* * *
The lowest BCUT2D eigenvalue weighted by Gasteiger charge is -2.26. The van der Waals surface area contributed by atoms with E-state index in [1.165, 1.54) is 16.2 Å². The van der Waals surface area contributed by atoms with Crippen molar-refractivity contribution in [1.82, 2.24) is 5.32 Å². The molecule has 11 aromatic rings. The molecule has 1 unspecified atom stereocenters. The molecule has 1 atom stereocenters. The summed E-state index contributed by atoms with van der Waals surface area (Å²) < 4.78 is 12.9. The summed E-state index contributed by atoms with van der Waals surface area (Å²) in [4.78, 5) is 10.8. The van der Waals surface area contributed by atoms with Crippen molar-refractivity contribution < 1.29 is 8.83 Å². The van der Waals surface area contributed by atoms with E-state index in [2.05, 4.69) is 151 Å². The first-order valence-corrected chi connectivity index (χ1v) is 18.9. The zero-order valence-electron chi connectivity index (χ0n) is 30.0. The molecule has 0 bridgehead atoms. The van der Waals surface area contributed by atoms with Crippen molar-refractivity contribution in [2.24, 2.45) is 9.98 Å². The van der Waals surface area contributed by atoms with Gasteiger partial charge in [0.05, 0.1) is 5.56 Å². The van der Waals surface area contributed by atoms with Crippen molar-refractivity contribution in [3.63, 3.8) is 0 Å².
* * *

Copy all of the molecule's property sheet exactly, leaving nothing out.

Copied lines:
The lowest BCUT2D eigenvalue weighted by Gasteiger charge is -2.26. The van der Waals surface area contributed by atoms with E-state index in [1.165, 1.54) is 16.2 Å². The van der Waals surface area contributed by atoms with Crippen molar-refractivity contribution in [1.82, 2.24) is 5.32 Å². The molecule has 11 aromatic rings. The molecule has 1 unspecified atom stereocenters. The molecule has 1 atom stereocenters. The summed E-state index contributed by atoms with van der Waals surface area (Å²) < 4.78 is 12.9. The summed E-state index contributed by atoms with van der Waals surface area (Å²) in [4.78, 5) is 10.8. The van der Waals surface area contributed by atoms with Crippen molar-refractivity contribution < 1.29 is 8.83 Å². The van der Waals surface area contributed by atoms with E-state index in [2.05, 4.69) is 151 Å². The first-order valence-corrected chi connectivity index (χ1v) is 18.9. The zero-order valence-electron chi connectivity index (χ0n) is 30.0. The molecule has 0 bridgehead atoms. The van der Waals surface area contributed by atoms with Crippen molar-refractivity contribution in [2.24, 2.45) is 9.98 Å². The van der Waals surface area contributed by atoms with Gasteiger partial charge in [0.05, 0.1) is 5.56 Å². The van der Waals surface area contributed by atoms with Crippen molar-refractivity contribution in [3.63, 3.8) is 0 Å².